His new book, Sustainable Urbanism: Urban Design with Nature, is a leading text on enhancing the sustainability of urbanism and his lectures are essential to understanding the pending sustainability convergence.

Doug Farr talked about integrating sustainable urbanism and agriculture on the urban edge. Having evaluated the sustainability of East Fraserlands, a project along Vancouver’s river edge planned by DPZ, Farr has been commissioned by Century Group (this evening’s sponsor) to consider opportunities for sustainable solutions at the suburban/rural edge in the Southlands of Tsawwassen.

Doug Farr is a Chicago architect. The mission of his practice is to design sustainable human environments. He has been closely involved in the leadership in to create LEED ND. Some of their developments include Lake Pulaski Transit Oriented Development (TOD) 1998 on the west side of Chicago. In 1999 they produced the first LEED platinum building, the Chicago Centre for Green Technology. “Urbanism did not come up at all in the first LEED standards” and there was no mention of building around transit. It was basically a systems integration approach – heating, lighting ,waste water and so on. Most clients really did not see the need: for instance at Orland Park TOD they were told to “remove the green stuff”.

Minneapolis at 46th & Hiawatha, a development relayed to a new LRT system there was a fight over density. Initially buildings had to be 1½ storeys, but after discussion it was agreed that four storeys could be accepted and an extra storey could be added if it was a green building. In Normal, Illinois he produced an Uptown development around a traffic circle: the area within the circle was used for stormwater detention, all the buildings were LEED certified.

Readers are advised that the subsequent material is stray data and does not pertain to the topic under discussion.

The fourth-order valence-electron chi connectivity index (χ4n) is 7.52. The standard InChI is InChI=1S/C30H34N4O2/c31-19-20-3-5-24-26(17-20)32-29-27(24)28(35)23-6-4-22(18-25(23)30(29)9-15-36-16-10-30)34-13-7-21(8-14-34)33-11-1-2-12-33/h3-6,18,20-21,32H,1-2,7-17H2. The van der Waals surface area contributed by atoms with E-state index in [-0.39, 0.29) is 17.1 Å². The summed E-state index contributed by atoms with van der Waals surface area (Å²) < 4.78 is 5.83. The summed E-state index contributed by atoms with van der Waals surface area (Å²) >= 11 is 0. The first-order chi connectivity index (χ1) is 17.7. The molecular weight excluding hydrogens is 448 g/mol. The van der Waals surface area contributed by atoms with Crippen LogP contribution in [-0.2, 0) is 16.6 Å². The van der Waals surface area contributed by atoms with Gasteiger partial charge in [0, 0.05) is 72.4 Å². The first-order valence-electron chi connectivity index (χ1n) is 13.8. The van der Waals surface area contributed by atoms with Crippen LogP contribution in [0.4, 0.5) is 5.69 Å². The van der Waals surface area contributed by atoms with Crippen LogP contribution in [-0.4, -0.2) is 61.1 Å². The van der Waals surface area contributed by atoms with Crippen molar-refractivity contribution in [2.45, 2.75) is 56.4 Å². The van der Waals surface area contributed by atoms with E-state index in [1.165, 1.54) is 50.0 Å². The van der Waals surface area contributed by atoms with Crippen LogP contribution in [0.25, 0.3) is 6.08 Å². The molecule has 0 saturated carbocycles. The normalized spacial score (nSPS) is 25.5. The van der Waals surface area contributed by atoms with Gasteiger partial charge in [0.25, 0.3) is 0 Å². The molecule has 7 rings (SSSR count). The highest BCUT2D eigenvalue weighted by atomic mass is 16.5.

LEED ND means “LEED for Neighborhood Development”. It is based on the observation of how much Americans drive and how far, for example, fresh produce has to travel to market: 1,500 miles on average. Children of middle class white families in up scale California developments spend 89% of their time indoors, or in vehicles.

He was sharply critical of Al Gore’s recommendations for action at the end of “An Inconvenient Truth”. He thought that Gore had“punted” the issue of transportation. What he wrote was not a mandate: that means “if the bus hits you, get on it”. By not directly tackling land use and transportation he had missed the single biggest greenhouse gas issue. We have seen in recent years the “tragic irony of efficiency” – per capita vehicle miles travelled had increased 5% which more than offset any gains due to Corporate Average Fuel Efficiency (CAFE) standards imposed on the automobile industry by the US government. At the same time average dwelling size grew 60% (from 1970-2005) but household size in the same period was declining. The Environmental Building News pointed out that even at present practices, transport to and from an office building uses 30% more energy than the building itself: and if that bldg meets LEED standards that rises to 130%.

The pillars of sustainability were set down in April 1996 when the 10 principles of Smart Growth were agreed. These can be grouped under four headings:

settle in the right location, create compact places, offer more choice and a fair transparent process.

In Atlanta, GA the average distance people drive is 35miles per day. But that is very heavily weighted by the suburbs. In the city centre residents driving distances average less than 10 miles.